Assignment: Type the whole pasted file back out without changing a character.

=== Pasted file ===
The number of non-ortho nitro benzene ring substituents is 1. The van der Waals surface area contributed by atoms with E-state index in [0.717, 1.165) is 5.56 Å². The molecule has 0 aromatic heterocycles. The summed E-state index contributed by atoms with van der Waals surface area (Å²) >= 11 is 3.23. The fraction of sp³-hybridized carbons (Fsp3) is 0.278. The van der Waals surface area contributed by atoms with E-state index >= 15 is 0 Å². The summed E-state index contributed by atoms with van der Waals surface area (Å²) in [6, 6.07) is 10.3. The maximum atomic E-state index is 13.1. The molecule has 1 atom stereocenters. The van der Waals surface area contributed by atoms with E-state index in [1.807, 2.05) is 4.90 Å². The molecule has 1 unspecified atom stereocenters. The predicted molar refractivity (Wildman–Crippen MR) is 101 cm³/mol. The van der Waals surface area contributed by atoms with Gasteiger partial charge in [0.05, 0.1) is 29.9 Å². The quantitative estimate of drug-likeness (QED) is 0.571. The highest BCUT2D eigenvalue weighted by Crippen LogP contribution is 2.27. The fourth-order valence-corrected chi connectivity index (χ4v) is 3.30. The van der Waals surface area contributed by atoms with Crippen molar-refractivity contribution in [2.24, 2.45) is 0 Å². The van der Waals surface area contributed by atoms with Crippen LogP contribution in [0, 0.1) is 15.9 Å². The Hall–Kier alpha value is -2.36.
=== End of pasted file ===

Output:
The number of non-ortho nitro benzene ring substituents is 1. The van der Waals surface area contributed by atoms with E-state index in [0.717, 1.165) is 5.56 Å². The molecule has 0 aromatic heterocycles. The summed E-state index contributed by atoms with van der Waals surface area (Å²) >= 11 is 3.23. The fraction of sp³-hybridized carbons (Fsp3) is 0.278. The van der Waals surface area contributed by atoms with E-state index >= 15 is 0 Å². The summed E-state index contributed by atoms with van der Waals surface area (Å²) in [6, 6.07) is 10.3. The maximum atomic E-state index is 13.1. The molecule has 1 atom stereocenters. The van der Waals surface area contributed by atoms with E-state index in [1.807, 2.05) is 4.90 Å². The molecule has 1 unspecified atom stereocenters. The predicted molar refractivity (Wildman–Crippen MR) is 101 cm³/mol. The van der Waals surface area contributed by atoms with Gasteiger partial charge in [0.05, 0.1) is 29.9 Å². The quantitative estimate of drug-likeness (QED) is 0.571. The highest BCUT2D eigenvalue weighted by Crippen LogP contribution is 2.27. The fourth-order valence-corrected chi connectivity index (χ4v) is 3.30. The van der Waals surface area contributed by atoms with Crippen molar-refractivity contribution in [2.24, 2.45) is 0 Å². The van der Waals surface area contributed by atoms with Crippen LogP contribution in [0, 0.1) is 15.9 Å². The Hall–Kier alpha value is -2.36.